St. Louis Board of Aldermen president race features familiar names — Reed, Nasheed and Green
St. Louis Board of Aldermen President Lewis Reed is facing his stiffest competition yet as he runs for a fourth term in office.
Reed, along with two opponents, state Sen. Jamilah Nasheed, D-St. Louis, and Alderwoman Megan Green, D-15th Ward, filed to run for board president on Monday, the first day candidates could enter the March 5 primary. Nasheed is ineligible to run for Senate again because of term limits.
“I enjoy the job and I enjoy public service,” Reed said. “We’ve gotten a lot of great things done, but there’s still a lot of work to be done, so I’m looking forward to another term to be able to address some of these systemic issues across the city.”
Reed said he is “supremely confident” that voters will give him another four years in office, based on his record. He pointed to the work he did in passing balanced budgets during the 2008 recession, which is required by the city charter, and his initiatives to boost public safety.
“The status quo in this city is not working,” Green countered. “We’ve had a good-old-boys network running City Hall for way too long, and it’s time to elect some leadership that is not beholden to the same special interests that have basically run this city to the verge of bankruptcy.”
Green has never served a full term as alderman, although she has been in office for a total of four years. Length of time at City Hall, she said, does not mean that someone has been successful at their job.
“St. Louis can’t wait,” she said. “We are known nationally for our high crime rates, our high STD rates, our high number of officer-involved shootings. It is sticking to the same failed policies of the last 20 or 30 years that makes us remain at the top of those lists.”
Nasheed also challenged Reed’s claims that he’s been an effective leader.
“We have a void in leadership,” she said. “Sixteen years of nothingness is long enough.”
Nasheed said she expects the proposed construction of a Major League Soccer stadium west of Union Station to be an issue in the race. The ownership group plans to construct the building using private dollars, but the city would own the facility, which has Nasheed and others worried about who will be responsible for its upkeep. The ownership is also seeking special taxing districts at the stadium.
Nasheed faulted Reed for not pushing for a community benefits agreement in exchange for those subsidies.
“We should be able to say no, if you want to get subsidies from the taxpayers, what are the taxpayers going to get in return?” she said. “And that is the lack of leadership that we are seeing here under Lewis Reed.”
For example, Nasheed said, the owners of a proposed MLS team in Nashville, Tennessee signed a deal with a group called Stand Up Nashville that included a $15.50 minimum wage for workers at the stadium. It also required that 20 percent of the housing in the proposed mixed-use development be affordable by indexed household income standards.
Reed's campaign pointed to a resolution their candidate introduced last week that calls for the use of amusement tax revenue to cover the costs of stadium upkeep and renovations, but those terms have yet to be negotiated into a lease.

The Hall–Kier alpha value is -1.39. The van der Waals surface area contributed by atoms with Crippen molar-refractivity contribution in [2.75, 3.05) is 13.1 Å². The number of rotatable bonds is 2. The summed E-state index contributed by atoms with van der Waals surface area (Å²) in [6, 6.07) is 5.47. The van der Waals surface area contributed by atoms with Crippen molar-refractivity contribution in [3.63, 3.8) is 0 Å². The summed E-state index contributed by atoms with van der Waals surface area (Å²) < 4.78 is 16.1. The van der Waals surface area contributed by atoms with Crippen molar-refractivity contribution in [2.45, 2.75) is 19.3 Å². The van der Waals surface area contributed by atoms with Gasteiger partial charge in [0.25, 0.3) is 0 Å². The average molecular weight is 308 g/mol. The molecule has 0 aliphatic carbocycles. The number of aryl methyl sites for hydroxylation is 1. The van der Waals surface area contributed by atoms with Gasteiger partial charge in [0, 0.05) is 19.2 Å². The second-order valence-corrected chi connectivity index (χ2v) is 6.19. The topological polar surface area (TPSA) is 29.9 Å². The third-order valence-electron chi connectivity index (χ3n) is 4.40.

Both Reed and Green introduced bills in 2017 addressing community benefit agreements. Reed’s, which had broad-based support, required developers receiving incentives for projects of more than $1 million to negotiate an agreement with the alderman of the ward where the project was being built. Green’s went further, and also called for a committee of ward residents to negotiate the deals, rather than the alderman. Neither bill got a vote.
Other races of interest
- The results of the mayor’s race in 2017 showed Jeffrey Boyd could be vulnerable — he came in fourth in his own 22nd Ward — and a candidate has emerged to test that proposition. Tonya Finley-McCaw, who works for the financial services company Primerica, filed for the seat on Monday, as did Boyd. Her son, Rasheen Aldridge, is an activist and the Democratic committeeman in the 5th Ward.
- The race to fill the 18th Ward seat being left vacant by Alderman Terry Kennedy will be at least a three-person affair. Both Jesse Todd, the ward’s longtime committeeman and activist Dhoruba Shakur, who will be on the ballot by his given name, Jeffrey Hill, filed on Monday. The Rev. Darryl Gray said he plans to file after Kennedy officially leaves office, which is expected to be early December.
- Rumors have been circulating that Tom Bauer, who was ousted from his post as 24th Ward alderman in a 2005 recall, wants his old job back. If he does, he’ll face someone he knows well — Lorie Cavin, a longtime Dogtown resident. Bauer sued Cavan and other 24th Ward residents in 2005 for defamation over fliers about a proposed gas station development, though Cavin was later dropped as a defendant. A St. Louis jury awarded Bauer $150,000 in 2012, but an appeals court threw out the verdict in 2013, saying Bauer did not prove the higher standard required for public officials to be defamed. Attorney Bret Narayan has also entered the 24th Ward race.
The filing period goes through Jan. 4. Because the city is so heavily Democratic, whoever wins the March primary is favored to win in the April 2 general election.
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